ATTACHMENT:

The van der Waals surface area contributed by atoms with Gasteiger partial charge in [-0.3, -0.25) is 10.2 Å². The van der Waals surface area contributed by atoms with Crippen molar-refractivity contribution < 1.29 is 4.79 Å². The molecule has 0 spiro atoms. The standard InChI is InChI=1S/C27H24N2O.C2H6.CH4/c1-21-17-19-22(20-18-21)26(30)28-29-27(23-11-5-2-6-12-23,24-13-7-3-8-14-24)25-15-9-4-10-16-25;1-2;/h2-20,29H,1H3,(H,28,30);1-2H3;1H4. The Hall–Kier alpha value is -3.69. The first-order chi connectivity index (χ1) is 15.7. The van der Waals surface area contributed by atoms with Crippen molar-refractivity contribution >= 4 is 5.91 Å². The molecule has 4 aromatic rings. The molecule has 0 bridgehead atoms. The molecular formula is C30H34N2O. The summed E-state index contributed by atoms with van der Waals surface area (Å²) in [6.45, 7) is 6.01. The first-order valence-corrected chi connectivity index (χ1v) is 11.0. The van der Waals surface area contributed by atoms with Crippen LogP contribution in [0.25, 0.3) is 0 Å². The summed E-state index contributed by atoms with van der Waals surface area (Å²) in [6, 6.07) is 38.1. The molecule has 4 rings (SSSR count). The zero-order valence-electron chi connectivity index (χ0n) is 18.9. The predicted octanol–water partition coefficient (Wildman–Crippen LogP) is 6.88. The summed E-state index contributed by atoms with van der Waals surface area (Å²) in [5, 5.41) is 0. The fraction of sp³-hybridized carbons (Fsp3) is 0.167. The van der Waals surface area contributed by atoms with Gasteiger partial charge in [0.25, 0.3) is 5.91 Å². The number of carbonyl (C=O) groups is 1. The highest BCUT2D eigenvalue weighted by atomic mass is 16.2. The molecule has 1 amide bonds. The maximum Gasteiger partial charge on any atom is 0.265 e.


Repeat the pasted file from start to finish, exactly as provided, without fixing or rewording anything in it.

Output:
The van der Waals surface area contributed by atoms with Gasteiger partial charge in [-0.3, -0.25) is 10.2 Å². The van der Waals surface area contributed by atoms with Crippen molar-refractivity contribution < 1.29 is 4.79 Å². The molecule has 0 spiro atoms. The standard InChI is InChI=1S/C27H24N2O.C2H6.CH4/c1-21-17-19-22(20-18-21)26(30)28-29-27(23-11-5-2-6-12-23,24-13-7-3-8-14-24)25-15-9-4-10-16-25;1-2;/h2-20,29H,1H3,(H,28,30);1-2H3;1H4. The Hall–Kier alpha value is -3.69. The first-order chi connectivity index (χ1) is 15.7. The van der Waals surface area contributed by atoms with Crippen molar-refractivity contribution >= 4 is 5.91 Å². The molecule has 4 aromatic rings. The molecule has 0 bridgehead atoms. The molecular formula is C30H34N2O. The summed E-state index contributed by atoms with van der Waals surface area (Å²) in [6.45, 7) is 6.01. The first-order valence-corrected chi connectivity index (χ1v) is 11.0. The van der Waals surface area contributed by atoms with Crippen LogP contribution in [0.25, 0.3) is 0 Å². The summed E-state index contributed by atoms with van der Waals surface area (Å²) in [6, 6.07) is 38.1. The molecule has 4 rings (SSSR count). The zero-order valence-electron chi connectivity index (χ0n) is 18.9. The predicted octanol–water partition coefficient (Wildman–Crippen LogP) is 6.88. The summed E-state index contributed by atoms with van der Waals surface area (Å²) in [5, 5.41) is 0. The fraction of sp³-hybridized carbons (Fsp3) is 0.167. The van der Waals surface area contributed by atoms with Gasteiger partial charge in [0.25, 0.3) is 5.91 Å². The number of carbonyl (C=O) groups is 1. The highest BCUT2D eigenvalue weighted by atomic mass is 16.2. The molecule has 1 amide bonds. The maximum Gasteiger partial charge on any atom is 0.265 e.